In general Dorpers don’t get fly struck but there has been incidents of fly strike particularly with the Aussie fly which lays its eggs on the shoulders.  With the Dorpers clean breech there isn’t much material available for the flies to lay their eggs so as a rule they don’t get struck around their behinds.

What markings should my Dorper (Black-headed) Sheep have?

To be registered as a stud sheep under the NZ Dorper Breed standards the Dorper should be a white sheep with black confined to the head and neck. In general a small black spot or patch (under 10x20cm) on the body is allowable. A white blaze on the head should not extend forward of the horn base on the head.

Dorper crossbred sheep will be black or black and white in colour. Generally the more Dorper genes the cross bred sheep has the more closely they will resemble a pure bred Dorper. All crossbred and purebred White Dorper sheep should be completely white. However a red gene in the breed can produce red, brown or orange markings on the sheep.

Will Dorpers breed all year around?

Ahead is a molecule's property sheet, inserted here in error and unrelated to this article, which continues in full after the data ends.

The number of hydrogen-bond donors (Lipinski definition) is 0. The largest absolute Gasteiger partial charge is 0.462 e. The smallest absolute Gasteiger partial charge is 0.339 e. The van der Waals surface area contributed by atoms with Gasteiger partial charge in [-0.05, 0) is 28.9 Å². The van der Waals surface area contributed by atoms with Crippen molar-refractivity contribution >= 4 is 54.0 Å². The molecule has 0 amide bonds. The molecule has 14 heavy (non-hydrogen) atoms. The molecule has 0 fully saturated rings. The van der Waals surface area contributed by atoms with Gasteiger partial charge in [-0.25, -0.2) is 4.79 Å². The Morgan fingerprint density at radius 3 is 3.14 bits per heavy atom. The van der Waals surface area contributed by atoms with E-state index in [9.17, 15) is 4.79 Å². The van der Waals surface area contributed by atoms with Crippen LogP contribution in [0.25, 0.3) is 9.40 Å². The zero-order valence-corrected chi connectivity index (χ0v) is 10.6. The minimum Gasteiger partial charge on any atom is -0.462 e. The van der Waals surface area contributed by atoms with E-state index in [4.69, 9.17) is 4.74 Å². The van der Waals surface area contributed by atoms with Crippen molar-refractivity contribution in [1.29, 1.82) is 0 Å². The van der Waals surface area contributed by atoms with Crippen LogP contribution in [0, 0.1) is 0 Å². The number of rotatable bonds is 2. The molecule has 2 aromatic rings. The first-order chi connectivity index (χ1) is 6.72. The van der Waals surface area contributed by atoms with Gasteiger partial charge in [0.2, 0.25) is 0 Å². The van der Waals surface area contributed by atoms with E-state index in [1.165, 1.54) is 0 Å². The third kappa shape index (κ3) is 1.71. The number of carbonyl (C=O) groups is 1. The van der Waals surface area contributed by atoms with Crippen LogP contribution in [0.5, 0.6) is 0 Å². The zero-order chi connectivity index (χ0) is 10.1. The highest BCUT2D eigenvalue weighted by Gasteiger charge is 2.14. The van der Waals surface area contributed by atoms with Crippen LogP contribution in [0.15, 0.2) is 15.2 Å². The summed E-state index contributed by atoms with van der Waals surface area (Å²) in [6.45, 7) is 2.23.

Dorper have the ability to breed all-year around, however getting ewes in lamb during spring is certainly more difficult. This trait allows Dorper ewes to have 3 sets of lambs in 2 years. This has obvious productivity benefits but does require ewes to be well fed and managed.

If I want to buy some Dorpers where do I go?

We recommend that you come and see us, our details can be found on the contacts us page.  If we don't have anything available we can put you in contact with other Dorper Breeder(s).  

What class of Dorpers should I buy – stud or commercial?

Your personal requirements can be discussed further if needed.  Note like all things you purchase you get what you pay for.

What do I need to do to register my sheep?

If you want to purchase quality sheep with the purpose of forming your own stud feel free to contact us and we will assist you with the process.

I bought some sheep and they have ‘papers’ with them?  Does this mean they are registered and stud quality?

Sheep must be purchased from a registered breeder ,may have to passed inspection and a transfer made through the NZSBA before they can be registered as a stud quality animal. ‘Papers’ only show the breeding pedigree of the animal and give no indication of quality or proof of registration as a stud animal.

Disclaimer:

The above questions and answers are meant as a guide only  – there will always be exceptions to the rules.  We will not be held responsible for any errors or omissions.

If you have any further questions please email Jo or Riki, details are on our contact us page